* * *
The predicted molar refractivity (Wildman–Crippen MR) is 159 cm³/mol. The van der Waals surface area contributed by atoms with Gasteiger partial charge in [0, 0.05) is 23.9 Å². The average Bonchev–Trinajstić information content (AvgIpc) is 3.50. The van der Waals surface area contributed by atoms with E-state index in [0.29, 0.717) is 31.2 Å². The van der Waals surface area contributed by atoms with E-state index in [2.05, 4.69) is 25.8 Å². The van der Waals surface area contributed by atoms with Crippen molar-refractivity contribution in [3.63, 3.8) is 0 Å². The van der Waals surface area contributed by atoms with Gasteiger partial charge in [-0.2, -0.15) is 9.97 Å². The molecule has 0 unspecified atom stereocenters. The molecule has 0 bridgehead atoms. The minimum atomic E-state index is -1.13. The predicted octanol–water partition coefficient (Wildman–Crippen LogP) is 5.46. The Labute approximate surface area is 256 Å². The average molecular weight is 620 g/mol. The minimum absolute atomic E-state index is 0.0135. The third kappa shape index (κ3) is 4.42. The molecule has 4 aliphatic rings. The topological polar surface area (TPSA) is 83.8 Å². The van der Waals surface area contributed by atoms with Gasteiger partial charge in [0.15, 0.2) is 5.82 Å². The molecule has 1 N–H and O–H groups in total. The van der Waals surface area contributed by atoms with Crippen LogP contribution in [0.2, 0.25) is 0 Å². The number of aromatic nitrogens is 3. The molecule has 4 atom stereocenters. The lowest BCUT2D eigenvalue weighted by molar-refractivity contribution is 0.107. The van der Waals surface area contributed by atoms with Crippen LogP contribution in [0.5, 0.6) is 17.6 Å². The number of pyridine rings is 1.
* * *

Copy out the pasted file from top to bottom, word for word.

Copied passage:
The predicted molar refractivity (Wildman–Crippen MR) is 159 cm³/mol. The van der Waals surface area contributed by atoms with Gasteiger partial charge in [0, 0.05) is 23.9 Å². The average Bonchev–Trinajstić information content (AvgIpc) is 3.50. The van der Waals surface area contributed by atoms with E-state index in [0.29, 0.717) is 31.2 Å². The van der Waals surface area contributed by atoms with E-state index in [2.05, 4.69) is 25.8 Å². The van der Waals surface area contributed by atoms with Crippen molar-refractivity contribution in [3.63, 3.8) is 0 Å². The van der Waals surface area contributed by atoms with Gasteiger partial charge in [-0.2, -0.15) is 9.97 Å². The molecule has 0 unspecified atom stereocenters. The molecule has 0 bridgehead atoms. The minimum atomic E-state index is -1.13. The predicted octanol–water partition coefficient (Wildman–Crippen LogP) is 5.46. The Labute approximate surface area is 256 Å². The average molecular weight is 620 g/mol. The minimum absolute atomic E-state index is 0.0135. The third kappa shape index (κ3) is 4.42. The molecule has 4 aliphatic rings. The topological polar surface area (TPSA) is 83.8 Å². The van der Waals surface area contributed by atoms with Gasteiger partial charge in [0.15, 0.2) is 5.82 Å². The molecule has 1 N–H and O–H groups in total. The van der Waals surface area contributed by atoms with Crippen LogP contribution in [0.2, 0.25) is 0 Å². The number of aromatic nitrogens is 3. The molecule has 4 atom stereocenters. The lowest BCUT2D eigenvalue weighted by molar-refractivity contribution is 0.107. The van der Waals surface area contributed by atoms with Crippen LogP contribution in [0.5, 0.6) is 17.6 Å². The number of pyridine rings is 1.